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Raising the Roof

Flashback: Wilma Rudolph does it again
By Christopher Ross
ABC Sports Online

In July 1961, the worlds of international sport and politics collided in Moscow's Lenin Stadium for a two-day, USA vs. USSR track and field event on July 15 and 16.

Wilma Rudolph
Wilma Rudolph just prior to leaving for 1961 USA vs. USSR track meet.
In the world of politics, The Cold War was escalating to new heights. In April President Kennedy had recently failed in his attempt to invade Castro's Cuba at the Bay of Pigs. In June, at a summit meeting in Vienna, Soviet Premier Nikita Khrushchev, had threatened JFK with a claim that Soviet bloc forces would invade West Berlin at any time. In July, the United States invaded Moscow's Lenin Stadium. The underdog U.S. women's contingent was led by the 21-year-old Clarksville, Tenn. native, Wilma Rudolph.

Born on June 23, 1940, Wilma Rudolph, despite a series of debilitating illnesses that would prevent the average human from even walking during his or her lifetime, would conquer the odds and become one of the most accomplished women in international track and field.

Having competed in the 1956 and 1960 Olympic Games, Rudolph was already a seasoned international runner when she qualified for this AAU team. In 1956 she won a bronze medal when she ran the third leg of 4 x 100 relay in Melbourne. The 1960 games saw Rudolph come into her own -- winning gold in the 100 meters, the 200 meters, and in the 4 x 100 meter relay to become the first American woman to win three gold medals during a single Games.

Did you know?
ABC's Wide World of Sports coverage of the USA-USSR Track and Field Meet on July 15-16, 1961, marked the first telecast from Europe handled exclusively by American personnel.

ABC announcer Jim McKay was on hand to participate in history.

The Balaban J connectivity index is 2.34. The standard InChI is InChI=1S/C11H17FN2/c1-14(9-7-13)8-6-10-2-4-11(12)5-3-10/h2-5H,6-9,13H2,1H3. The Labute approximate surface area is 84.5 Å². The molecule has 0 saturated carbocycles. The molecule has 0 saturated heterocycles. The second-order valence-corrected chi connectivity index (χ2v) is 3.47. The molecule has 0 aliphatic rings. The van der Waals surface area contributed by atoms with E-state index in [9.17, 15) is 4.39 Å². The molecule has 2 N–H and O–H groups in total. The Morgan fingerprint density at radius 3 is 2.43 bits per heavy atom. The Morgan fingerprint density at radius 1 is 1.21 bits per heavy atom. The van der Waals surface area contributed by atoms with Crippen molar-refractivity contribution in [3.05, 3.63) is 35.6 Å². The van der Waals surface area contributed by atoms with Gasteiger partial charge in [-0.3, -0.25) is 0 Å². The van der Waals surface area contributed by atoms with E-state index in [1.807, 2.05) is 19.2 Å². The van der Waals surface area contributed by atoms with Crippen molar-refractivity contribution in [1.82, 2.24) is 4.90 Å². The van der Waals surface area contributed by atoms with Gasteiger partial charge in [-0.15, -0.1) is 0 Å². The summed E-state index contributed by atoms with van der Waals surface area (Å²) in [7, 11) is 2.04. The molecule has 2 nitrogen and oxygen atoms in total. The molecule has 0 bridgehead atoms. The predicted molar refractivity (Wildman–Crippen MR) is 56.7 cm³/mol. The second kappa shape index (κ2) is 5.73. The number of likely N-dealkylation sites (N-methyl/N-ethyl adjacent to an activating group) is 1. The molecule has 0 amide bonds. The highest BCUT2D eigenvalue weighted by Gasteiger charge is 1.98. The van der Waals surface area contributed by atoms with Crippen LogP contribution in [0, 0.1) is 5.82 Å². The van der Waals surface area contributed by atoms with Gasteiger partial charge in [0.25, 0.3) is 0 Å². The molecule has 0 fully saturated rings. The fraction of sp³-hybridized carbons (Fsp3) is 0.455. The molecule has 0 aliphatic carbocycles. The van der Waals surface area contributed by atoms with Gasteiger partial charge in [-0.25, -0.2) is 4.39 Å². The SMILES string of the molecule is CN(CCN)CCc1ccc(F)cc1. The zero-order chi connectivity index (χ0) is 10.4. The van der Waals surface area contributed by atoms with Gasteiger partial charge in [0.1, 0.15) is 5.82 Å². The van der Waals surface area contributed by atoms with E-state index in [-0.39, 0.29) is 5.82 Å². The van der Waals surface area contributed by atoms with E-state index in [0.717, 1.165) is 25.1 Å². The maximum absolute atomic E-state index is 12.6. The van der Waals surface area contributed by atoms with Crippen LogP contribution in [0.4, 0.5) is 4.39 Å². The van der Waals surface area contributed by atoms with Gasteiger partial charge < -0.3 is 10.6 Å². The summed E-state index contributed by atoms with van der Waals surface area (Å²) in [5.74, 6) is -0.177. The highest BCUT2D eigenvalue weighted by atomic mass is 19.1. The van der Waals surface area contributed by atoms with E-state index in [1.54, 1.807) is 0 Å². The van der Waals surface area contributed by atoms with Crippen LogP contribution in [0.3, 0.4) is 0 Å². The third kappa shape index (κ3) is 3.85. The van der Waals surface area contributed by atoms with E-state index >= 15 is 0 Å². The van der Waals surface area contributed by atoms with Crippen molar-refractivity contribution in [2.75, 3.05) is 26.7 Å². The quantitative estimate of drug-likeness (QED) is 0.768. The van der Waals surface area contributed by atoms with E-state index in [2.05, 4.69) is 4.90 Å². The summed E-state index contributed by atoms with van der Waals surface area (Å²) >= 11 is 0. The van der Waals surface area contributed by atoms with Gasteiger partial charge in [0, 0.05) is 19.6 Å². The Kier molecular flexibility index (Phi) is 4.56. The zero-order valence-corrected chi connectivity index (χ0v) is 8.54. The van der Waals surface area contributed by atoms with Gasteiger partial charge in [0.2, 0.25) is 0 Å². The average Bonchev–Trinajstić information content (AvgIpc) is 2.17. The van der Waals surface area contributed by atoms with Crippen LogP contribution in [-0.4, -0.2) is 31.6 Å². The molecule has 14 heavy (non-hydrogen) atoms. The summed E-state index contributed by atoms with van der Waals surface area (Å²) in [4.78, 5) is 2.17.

Valery Brumel was among the other track stars there in 1961 and he set a new world record in the high jump with a jump of 7 ft.- 4 1/4 inches. In all, six world records were broken in Moscow.

The 1961 USA-USSR meet attracted a crowd of 70,000 and would be the third meeting in as many years for the United States and the USSR outside of the Olympics. The Amateur Athletic Union/USA Track and Field team consisted of 31 men and 17 women.

Each group of athletes, men and women, were scored separately. Each nation had two athletes in each event. The points were scored on 5-3-2-1 basis, with first place receiving five. In the relays, the winning team earned five points and the losing team three.

Rudolph showed the same form which allowed her to dominate the 1960 Olympic Games when she anchored the U.S. 4 x 100 meter relay team. She brought them from behind to win the event in world record time, 44.3 seconds. Rudolph continued to display her running prowess in her individual performance in the 100 meters, by equaling the world record of 11.3 that she shared with two others.  HELP |  ADVERTISER INFO |  CONTACT US |  TOOLS |  SITE MAP
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Rudolph ran and world went wild

Her Roman conquest

 Wilma Rudolph at the 1961 USA-USSR track meet ties her own world record in the 100m.
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 Wilma Rudolph at the 1961 spoke with ABC Sports after her 100m performance in Moscow.
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 Wilma Rudolph anchors the relay team during the 1961 USA vs USSR track meet
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